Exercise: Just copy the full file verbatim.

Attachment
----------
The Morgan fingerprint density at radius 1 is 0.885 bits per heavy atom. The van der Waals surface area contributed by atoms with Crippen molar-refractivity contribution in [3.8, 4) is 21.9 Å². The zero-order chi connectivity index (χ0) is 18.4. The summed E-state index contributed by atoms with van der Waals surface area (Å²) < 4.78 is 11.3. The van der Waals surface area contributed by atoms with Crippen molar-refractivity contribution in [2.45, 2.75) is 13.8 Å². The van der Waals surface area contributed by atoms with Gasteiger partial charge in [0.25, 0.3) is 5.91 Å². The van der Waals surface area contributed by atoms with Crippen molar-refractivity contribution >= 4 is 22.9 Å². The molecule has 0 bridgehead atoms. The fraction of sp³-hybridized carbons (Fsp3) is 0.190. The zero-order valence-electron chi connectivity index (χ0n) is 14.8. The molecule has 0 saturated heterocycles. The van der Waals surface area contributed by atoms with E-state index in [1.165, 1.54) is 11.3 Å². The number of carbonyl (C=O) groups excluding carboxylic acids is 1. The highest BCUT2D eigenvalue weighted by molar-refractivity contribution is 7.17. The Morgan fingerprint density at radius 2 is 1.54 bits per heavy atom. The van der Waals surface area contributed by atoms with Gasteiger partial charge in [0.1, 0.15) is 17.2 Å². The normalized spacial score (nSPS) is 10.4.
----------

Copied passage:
The Morgan fingerprint density at radius 1 is 0.885 bits per heavy atom. The van der Waals surface area contributed by atoms with Crippen molar-refractivity contribution in [3.8, 4) is 21.9 Å². The zero-order chi connectivity index (χ0) is 18.4. The summed E-state index contributed by atoms with van der Waals surface area (Å²) < 4.78 is 11.3. The van der Waals surface area contributed by atoms with Crippen molar-refractivity contribution in [2.45, 2.75) is 13.8 Å². The van der Waals surface area contributed by atoms with Gasteiger partial charge in [0.25, 0.3) is 5.91 Å². The van der Waals surface area contributed by atoms with Crippen molar-refractivity contribution >= 4 is 22.9 Å². The molecule has 0 bridgehead atoms. The fraction of sp³-hybridized carbons (Fsp3) is 0.190. The zero-order valence-electron chi connectivity index (χ0n) is 14.8. The molecule has 0 saturated heterocycles. The van der Waals surface area contributed by atoms with E-state index in [1.165, 1.54) is 11.3 Å². The number of carbonyl (C=O) groups excluding carboxylic acids is 1. The highest BCUT2D eigenvalue weighted by molar-refractivity contribution is 7.17. The Morgan fingerprint density at radius 2 is 1.54 bits per heavy atom. The van der Waals surface area contributed by atoms with Gasteiger partial charge in [0.1, 0.15) is 17.2 Å². The normalized spacial score (nSPS) is 10.4.